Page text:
Remko, what you say is true but because of frame clipping for geo-symbols and polygons we end up with outlines along the frames that should not be there.

RE: Symbol and polygon clipping in GMT - Added by Florian almost 4 years ago

Here is an example of a polygon without stroke:

pscoast -A0/0/1 -JX10c/0 -R16/18/38/41 -B30m -Dl -Ggray -Wblack > polyNoStroke.ps

In the screenshot you see there are two features for each polygon. The outline of the top tile is currently hidden.

polyNoStroke.png (68.2 KB)

RE: Symbol and polygon clipping in GMT - Added by Paul almost 4 years ago

What we have is one polygon (gray; not stroked) and three line segments (stroked). As you can see with a fat pen, these are forcefully clipped at the border and has ugly endings.

polyNoStroke.pdf (4.83 KB)

RE: Symbol and polygon clipping in GMT - Added by Florian almost 4 years ago

Right and we want one polygon (not tiles) with stroke, which is expanded as clipped to the frame.

RE: Symbol and polygon clipping in GMT - Added by Remko almost 4 years ago

Florian and Paul,
You have to be careful when you use the generic term "polygons". GMT normally uses stroked and filled polygons as one item. Not so for pscoast, for obvious reasons because the land is built up of tiles.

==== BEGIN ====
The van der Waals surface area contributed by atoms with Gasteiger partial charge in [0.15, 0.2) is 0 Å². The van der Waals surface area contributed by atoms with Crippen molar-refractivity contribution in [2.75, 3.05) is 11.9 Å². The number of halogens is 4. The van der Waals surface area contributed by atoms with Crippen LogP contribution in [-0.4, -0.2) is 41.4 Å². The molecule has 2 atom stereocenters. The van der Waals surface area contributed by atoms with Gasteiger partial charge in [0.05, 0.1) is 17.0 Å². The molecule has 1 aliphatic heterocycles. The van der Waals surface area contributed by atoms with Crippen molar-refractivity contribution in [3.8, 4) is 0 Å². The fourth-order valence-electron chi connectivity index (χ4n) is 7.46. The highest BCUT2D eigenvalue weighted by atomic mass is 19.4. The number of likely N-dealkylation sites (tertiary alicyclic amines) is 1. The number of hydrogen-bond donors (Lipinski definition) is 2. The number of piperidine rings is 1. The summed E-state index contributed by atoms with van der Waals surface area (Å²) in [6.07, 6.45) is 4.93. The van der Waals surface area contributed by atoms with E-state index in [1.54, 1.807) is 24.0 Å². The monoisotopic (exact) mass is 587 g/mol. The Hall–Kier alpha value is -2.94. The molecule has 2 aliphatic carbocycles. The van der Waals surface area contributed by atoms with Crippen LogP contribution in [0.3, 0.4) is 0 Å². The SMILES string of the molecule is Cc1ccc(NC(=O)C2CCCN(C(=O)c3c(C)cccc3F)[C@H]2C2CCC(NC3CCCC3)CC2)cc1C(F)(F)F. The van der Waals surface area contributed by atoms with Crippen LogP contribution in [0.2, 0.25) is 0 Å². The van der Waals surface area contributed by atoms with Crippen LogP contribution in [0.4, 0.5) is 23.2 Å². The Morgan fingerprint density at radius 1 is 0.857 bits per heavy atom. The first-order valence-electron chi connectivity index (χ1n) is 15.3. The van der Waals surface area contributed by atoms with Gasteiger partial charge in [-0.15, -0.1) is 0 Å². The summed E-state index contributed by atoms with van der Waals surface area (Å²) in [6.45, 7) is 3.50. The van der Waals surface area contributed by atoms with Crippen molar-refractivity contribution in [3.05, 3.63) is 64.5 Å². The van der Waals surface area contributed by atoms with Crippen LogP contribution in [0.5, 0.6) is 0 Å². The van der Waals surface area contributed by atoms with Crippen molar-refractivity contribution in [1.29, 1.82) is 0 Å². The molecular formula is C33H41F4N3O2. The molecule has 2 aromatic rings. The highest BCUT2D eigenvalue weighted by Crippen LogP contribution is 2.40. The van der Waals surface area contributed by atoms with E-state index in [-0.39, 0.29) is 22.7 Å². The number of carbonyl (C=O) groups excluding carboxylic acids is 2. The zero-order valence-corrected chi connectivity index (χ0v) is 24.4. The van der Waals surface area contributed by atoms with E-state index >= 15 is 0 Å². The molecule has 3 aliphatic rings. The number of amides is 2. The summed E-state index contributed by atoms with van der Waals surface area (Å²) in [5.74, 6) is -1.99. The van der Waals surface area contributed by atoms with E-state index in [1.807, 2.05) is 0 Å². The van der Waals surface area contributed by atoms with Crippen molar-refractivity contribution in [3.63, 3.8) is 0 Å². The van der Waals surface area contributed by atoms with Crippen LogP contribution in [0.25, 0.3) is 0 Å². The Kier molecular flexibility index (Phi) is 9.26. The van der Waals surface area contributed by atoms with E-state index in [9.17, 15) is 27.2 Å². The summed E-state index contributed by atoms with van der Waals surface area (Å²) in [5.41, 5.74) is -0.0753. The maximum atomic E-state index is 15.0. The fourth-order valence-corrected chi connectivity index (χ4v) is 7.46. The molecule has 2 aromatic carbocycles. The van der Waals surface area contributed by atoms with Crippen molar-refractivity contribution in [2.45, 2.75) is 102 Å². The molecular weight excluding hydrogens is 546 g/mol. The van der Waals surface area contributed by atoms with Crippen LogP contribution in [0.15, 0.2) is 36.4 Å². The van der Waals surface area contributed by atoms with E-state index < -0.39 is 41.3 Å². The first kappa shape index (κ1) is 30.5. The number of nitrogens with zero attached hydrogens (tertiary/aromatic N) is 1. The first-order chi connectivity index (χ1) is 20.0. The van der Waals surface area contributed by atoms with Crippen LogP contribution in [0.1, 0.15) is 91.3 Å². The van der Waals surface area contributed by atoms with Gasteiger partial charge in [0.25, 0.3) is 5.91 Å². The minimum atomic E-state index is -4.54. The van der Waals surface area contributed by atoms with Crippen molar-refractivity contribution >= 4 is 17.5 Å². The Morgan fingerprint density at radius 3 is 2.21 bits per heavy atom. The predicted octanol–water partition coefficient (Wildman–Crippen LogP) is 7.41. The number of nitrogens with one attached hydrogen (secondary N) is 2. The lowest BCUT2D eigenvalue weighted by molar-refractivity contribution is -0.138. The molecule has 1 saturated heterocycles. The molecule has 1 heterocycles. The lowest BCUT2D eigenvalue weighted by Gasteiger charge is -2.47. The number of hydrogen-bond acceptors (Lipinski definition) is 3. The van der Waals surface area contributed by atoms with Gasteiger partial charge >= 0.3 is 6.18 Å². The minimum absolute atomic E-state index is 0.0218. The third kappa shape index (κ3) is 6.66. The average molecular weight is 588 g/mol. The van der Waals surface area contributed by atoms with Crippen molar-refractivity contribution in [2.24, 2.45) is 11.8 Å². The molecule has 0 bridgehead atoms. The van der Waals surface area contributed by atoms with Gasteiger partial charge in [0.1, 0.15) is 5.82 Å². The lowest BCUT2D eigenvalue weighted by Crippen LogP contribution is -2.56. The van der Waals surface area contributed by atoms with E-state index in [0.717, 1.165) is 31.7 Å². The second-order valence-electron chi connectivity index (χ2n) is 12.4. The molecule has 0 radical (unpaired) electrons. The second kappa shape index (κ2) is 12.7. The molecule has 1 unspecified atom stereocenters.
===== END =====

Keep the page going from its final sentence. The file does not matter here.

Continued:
I've once tried to build single PS objects that could be filled and partially stroked, but I was not successful.

RE: Symbol and polygon clipping in GMT - Added by Paul almost 4 years ago

Also: Let us not mix this up with a total rewrite of GSHHG and pscoast, etc. That is a slightly longer/bigger project. After all, pscoast works correctly even if you don't like the tiling approach which was cleverly designed back in the late 1980s when men were men, Regan was president and memory was something that came in kB....
So at the moment I am looking for an upgrade to how we do polygons (and by extension the geo-symbols).

RE: Symbol and polygon clipping in GMT - Added by Florian almost 4 years ago

Fine, no mixing anymore. Here is an example that shows, that psxy does exactly the same thing as pscoast: Instead of plotting one single object, it generates a polygon without stroke and the stroke is a different object. I would expect one stroked object per segment which is clipped as proposed in solution 4 above.

psxy -JX10c/0 -R0/1/0/1 -B0.2 -W15p -Ggray << EOF > poly.ps
> 1
0.5 0.5
1.5 1
1.5 0
0.5 0.5
> 2
-1 0.6
0.4 0.6
0.4 2
-1 2
-1 0.6
EOF
PS: what you also see in this example is that the frame is composed of 4 individual lines instead of one single rectangle.

polyNoStroke2.png (69.6 KB)